There was so much to see and do in New York that coming back home to South Bend might have been a let down. However, this weekend has been one of delight and learning--all centered around Mendelssohn's Elijah performed at Notre Dame's DeBartolo Performing Arts Center with Nathan Gunn in the role of Elijah.
We had been working on Elijah in Repertory Choir with students conducting under the demanding but kindly guidance of Professor Carmen Tellez. So I had sung many of the choruses, some familiar (Cast Your Burden Upon the Lord, He Watching Over Israel), and some less so (He That Shall Endure to the End). I probably could have sung in the performance but was not eager to spend the extra hours in rehearsal and wasn't sure I'd have the stamina to stand on stage at length.
Thursday evening Professor Jeffrey Sposato from the University of Houston spoke on Elijah and Mendelssohn's "Jewishness." Many years later the Nazis considered him to be a Jewish composer and rejected his works; however, his family converted to Lutheranism when he was seven years old. Sposato compared the events from Elijah's life chosen to correspond to events from Christ's life. The lecture was very interesting and made me more aware of the process of putting together such an oratorio. After the lecture, Carmen Tellez and Nathan Gunn joined Sposato to answer questions about the work and their own interpretations.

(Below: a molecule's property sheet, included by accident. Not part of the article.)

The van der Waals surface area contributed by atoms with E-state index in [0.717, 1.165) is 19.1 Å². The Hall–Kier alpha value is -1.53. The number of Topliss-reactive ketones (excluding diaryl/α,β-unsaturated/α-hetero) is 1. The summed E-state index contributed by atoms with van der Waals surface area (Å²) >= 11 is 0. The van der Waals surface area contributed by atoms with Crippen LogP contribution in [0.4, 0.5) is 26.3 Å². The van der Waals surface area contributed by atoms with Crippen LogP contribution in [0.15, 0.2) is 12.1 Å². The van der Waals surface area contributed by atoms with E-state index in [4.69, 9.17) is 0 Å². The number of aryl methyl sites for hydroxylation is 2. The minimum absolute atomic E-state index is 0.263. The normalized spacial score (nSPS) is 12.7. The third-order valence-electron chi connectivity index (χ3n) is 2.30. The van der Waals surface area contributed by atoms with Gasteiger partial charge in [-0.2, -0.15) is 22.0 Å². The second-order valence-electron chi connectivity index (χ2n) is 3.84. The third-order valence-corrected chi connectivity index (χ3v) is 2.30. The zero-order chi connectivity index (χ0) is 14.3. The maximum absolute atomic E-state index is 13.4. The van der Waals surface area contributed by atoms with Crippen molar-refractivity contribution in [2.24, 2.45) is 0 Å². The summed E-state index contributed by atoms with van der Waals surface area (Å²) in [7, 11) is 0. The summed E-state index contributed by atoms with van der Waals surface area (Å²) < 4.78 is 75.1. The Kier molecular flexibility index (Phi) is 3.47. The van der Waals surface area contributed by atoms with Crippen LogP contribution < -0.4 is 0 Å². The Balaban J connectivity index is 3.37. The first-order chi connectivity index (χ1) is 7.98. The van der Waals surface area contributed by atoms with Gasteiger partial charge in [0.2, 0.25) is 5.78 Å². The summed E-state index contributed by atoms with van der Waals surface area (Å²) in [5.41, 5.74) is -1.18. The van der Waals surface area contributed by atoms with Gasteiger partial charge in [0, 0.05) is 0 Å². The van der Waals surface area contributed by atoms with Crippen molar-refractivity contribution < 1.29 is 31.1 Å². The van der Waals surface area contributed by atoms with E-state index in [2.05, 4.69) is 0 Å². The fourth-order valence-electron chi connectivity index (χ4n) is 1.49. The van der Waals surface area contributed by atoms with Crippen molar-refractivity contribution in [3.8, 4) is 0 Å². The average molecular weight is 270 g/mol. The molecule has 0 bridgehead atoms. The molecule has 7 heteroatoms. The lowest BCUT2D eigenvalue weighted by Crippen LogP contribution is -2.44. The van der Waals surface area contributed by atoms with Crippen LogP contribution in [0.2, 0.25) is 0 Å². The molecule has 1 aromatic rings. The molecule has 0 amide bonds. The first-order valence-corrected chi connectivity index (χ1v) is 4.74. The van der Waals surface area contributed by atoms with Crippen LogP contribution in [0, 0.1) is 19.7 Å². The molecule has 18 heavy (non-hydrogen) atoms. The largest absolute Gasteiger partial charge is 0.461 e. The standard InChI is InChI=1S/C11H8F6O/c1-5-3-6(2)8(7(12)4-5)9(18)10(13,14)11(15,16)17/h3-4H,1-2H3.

This afternoon was the performance. After looking forward to it for so long, I almost missed it by assuming the concert was at 7 pm. I checked the tickets after church and the time was 2 pm! I would have been heart-broken!
The performance was spell-binding. Nathan Gunn's voice is so powerful and expressive. The young soloists that I know from the choir made me feel a great pride in their offerings--Josh as the counter-tenor angel, Sarah and Jamie as angels, Ben as Ahab. Carmen was amazing--to have the energy and concentration to conduct for the better part of three hours--and to get such wonderful results from an amateur orchestra and chorus--even if many of them are very good musicians.
Good things happen in South Bend too!